Of Visas And Viruses
Temporary visa holders and recent permanent migrants play a vital role in healthcare and the economy — and that’s just one reason why the rules need to keep evolving during the current crisis.
At last count, for example, 2225 registered nurses were in Australia on temporary skills visas. Each month, on average, the visas of fifty of them will expire. Their departure would further deplete an already stretched health workforce.
Elsewhere in the healthcare workforce, according to a forthcoming paper by demographers Peter McDonald and Helen Moyle, temporary migrants account for more than 5 per cent of general practitioners and resident medical officers, and close to 10 per cent of the nursing support and personal care workforce. Again, if they were to leave because their visas expire or because they want to be with their families during the pandemic, our capacity to run hospitals, aged-care and disability services would be compromised.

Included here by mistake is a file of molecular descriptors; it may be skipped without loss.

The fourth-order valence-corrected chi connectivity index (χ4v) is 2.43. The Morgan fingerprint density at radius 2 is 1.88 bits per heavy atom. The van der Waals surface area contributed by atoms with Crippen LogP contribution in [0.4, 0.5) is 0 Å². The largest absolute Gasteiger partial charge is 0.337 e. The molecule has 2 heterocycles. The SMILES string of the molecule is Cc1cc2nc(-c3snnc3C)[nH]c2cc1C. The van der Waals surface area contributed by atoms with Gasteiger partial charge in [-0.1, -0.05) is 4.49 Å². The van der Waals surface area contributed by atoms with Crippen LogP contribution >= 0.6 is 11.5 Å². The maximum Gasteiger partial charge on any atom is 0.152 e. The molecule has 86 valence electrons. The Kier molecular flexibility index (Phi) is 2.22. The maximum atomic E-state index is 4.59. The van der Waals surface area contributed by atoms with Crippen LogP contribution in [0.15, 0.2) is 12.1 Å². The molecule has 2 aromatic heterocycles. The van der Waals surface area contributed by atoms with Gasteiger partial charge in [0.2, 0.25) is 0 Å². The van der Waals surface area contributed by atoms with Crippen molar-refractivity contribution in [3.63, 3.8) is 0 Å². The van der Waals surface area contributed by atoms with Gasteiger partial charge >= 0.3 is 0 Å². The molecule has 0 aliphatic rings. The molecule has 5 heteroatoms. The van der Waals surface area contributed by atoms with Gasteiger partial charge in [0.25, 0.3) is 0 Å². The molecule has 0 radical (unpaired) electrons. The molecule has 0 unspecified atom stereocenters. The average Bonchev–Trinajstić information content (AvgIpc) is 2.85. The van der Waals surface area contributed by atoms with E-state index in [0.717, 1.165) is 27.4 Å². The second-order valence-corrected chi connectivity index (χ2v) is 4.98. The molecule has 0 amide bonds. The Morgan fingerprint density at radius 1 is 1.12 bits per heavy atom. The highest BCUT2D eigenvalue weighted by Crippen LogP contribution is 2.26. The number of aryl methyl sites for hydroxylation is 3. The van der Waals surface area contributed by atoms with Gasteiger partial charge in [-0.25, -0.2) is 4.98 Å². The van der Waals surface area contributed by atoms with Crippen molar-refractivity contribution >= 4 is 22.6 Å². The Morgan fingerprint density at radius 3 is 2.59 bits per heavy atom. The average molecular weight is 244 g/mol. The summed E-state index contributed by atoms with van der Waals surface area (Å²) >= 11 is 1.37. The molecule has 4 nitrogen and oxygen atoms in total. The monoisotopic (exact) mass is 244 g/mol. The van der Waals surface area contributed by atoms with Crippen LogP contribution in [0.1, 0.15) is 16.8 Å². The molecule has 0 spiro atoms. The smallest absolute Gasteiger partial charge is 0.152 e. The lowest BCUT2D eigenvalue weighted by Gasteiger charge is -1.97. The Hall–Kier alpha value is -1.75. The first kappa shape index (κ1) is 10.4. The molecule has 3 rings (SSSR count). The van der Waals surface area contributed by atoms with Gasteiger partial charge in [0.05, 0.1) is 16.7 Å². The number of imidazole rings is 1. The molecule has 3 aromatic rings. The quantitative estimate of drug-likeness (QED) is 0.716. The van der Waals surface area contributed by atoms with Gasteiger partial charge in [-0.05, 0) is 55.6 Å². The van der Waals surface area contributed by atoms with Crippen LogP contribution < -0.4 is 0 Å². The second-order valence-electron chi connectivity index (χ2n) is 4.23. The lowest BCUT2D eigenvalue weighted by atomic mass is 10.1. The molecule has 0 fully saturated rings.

The rules faced by temporary migrants might seem a secondary concern in the current crisis, if not for the fact that they make up a large group in the community with their own rights and responsibilities, and many of them are performing vital roles. Sending them home when their current visas expire would pose risks to public health and their own welfare, create shortages of workers in vital sectors, and breach Australia’s global responsibilities.
Read the full article by our Lead Moderator Peter Mares and Henry Sherrell here.
via Inside Story , 21 March 2020